Allow at least an hour to see the entire palace, but you’ll want to linger longer on the roof terrace with its stunning views and rooftop cafe. If you want to sample more of Avignon’s treasured historical sites, be sure to buy the combined ticket which will gain you entry to the Pont d’Avignon nearby, for a reduced fee.
12. Versailles – Famous France Landmarks
By Ellie from Ellie’s Travel Tips
As one of the most famous buildings in France, the Palace of Versailles offers a magnificent glimpse into France’s royal past.
Versailles was once home to numerous kings and queens of France as perhaps the most extravagant palace in Europe. At Versailles, you are permitted to stroll the corridors and gardens where famed Queen Marie Antoinette once enjoyed her incredible life before her inevitable and untimely death.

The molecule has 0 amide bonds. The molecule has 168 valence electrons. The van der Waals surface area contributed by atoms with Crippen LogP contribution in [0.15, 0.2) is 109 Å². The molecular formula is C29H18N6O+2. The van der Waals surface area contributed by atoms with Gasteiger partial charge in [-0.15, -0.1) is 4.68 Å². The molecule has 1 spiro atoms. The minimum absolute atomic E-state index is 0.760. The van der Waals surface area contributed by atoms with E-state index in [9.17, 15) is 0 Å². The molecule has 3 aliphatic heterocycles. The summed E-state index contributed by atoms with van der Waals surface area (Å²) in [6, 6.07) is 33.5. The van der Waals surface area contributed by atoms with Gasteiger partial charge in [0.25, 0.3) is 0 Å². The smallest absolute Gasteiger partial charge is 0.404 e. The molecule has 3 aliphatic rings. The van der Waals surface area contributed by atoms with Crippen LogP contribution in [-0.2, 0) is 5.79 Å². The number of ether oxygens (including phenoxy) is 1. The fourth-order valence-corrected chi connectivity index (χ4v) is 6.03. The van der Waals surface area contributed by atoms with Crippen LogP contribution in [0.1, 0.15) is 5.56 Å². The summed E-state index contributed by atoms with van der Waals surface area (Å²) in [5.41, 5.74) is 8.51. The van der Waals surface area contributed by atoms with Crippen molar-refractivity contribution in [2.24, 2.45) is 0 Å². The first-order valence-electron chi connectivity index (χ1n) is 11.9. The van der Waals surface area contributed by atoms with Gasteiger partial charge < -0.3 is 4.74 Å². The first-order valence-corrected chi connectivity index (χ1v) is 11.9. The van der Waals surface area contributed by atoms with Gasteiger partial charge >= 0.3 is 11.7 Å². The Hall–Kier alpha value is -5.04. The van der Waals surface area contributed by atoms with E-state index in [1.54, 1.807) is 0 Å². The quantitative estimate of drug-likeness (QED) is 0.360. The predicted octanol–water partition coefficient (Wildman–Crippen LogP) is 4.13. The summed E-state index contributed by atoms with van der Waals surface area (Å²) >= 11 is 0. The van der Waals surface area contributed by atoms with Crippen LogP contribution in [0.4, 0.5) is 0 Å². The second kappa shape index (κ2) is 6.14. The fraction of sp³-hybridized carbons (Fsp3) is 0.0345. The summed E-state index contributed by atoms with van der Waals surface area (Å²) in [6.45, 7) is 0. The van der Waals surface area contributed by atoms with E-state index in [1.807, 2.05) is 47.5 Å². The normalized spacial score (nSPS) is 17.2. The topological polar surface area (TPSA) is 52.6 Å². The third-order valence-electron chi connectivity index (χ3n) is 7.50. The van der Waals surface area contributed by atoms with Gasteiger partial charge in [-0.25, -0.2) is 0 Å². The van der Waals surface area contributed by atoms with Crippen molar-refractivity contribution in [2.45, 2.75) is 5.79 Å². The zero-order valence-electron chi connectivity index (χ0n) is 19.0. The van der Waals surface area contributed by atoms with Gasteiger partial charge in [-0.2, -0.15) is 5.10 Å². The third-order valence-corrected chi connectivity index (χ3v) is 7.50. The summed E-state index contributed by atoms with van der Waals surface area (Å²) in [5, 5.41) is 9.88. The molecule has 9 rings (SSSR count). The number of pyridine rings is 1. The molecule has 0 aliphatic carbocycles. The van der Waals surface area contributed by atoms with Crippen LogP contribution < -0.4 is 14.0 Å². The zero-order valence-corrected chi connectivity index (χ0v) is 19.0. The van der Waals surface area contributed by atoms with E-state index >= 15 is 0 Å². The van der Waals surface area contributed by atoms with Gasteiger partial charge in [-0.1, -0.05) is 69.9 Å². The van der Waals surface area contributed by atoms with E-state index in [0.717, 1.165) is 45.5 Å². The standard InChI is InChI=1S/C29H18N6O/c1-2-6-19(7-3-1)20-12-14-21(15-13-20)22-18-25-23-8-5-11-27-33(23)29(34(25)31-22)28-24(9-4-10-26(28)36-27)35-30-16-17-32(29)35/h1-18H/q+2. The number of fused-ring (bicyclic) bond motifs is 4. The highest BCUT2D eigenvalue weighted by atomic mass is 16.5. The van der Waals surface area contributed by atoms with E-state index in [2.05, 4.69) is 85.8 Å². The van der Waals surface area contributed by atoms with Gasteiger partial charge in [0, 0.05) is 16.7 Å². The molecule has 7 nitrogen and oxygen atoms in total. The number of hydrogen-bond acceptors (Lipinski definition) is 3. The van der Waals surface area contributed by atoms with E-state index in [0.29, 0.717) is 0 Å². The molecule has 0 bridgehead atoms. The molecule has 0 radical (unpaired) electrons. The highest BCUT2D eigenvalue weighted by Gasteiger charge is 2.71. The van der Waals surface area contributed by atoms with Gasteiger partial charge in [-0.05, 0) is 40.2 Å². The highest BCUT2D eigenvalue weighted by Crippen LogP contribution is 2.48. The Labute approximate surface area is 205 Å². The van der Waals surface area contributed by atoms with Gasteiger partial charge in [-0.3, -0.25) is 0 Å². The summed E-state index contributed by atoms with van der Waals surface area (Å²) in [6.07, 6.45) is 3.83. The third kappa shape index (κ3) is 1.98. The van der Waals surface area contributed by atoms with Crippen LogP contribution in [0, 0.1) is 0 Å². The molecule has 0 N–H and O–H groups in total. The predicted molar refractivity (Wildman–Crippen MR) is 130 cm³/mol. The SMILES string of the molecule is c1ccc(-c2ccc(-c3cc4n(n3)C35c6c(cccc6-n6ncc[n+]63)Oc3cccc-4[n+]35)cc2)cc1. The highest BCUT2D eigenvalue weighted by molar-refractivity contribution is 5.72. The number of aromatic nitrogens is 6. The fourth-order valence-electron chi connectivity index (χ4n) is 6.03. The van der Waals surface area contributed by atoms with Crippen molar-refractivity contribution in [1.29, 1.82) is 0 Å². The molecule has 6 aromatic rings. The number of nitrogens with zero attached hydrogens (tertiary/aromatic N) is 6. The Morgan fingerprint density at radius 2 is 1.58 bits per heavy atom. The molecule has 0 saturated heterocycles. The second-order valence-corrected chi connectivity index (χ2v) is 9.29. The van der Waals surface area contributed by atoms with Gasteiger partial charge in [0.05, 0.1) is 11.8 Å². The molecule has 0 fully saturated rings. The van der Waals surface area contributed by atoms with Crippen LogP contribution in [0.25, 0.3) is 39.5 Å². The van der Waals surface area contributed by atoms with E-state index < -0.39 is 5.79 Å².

Originally constructed as a small summer palace, the Chateau de Versailles quickly rose to fame when King Louis XIV decided the invest in the site. For over a century, Versailles was the centre for historic diplomatic activity in Europe, welcoming emperors, kings, and queens at elegant banquets and events.
Now, the Palace of Versailles welcomes guests to explore the gardens, Trianon Palaces, and Versailles itself. Make sure to book tickets in advance, as there will more than likely be a line when you arrive (over an hour during peak times).
Exploring the interiors of the palace will take approximately an hour and a half, but you could easily spend another couple of hours discovering the gardens and summer palaces. As a remarkable historic site and one of the most popular excursions on European cruises, the Palace of Versailles is truly one of the most famous landmarks of France.
Natural Landmarks in France
13. Cirque du Gavarnie
By Kat from Wandering Bird
If you’re looking for somewhere incredible to visit in France, make sure you include the Cirque de Gavarnie in your France travel plans, one of the most idylic natural French landmarks to behold.
This amazing location is high in the French Pyrenees. It’s a natural amphitheatre, with mountains on three sides. There’s a waterfall (the highest in mainland France), a river, a beautiful open valley and the most incredible views- especially if you visit on a sunny day.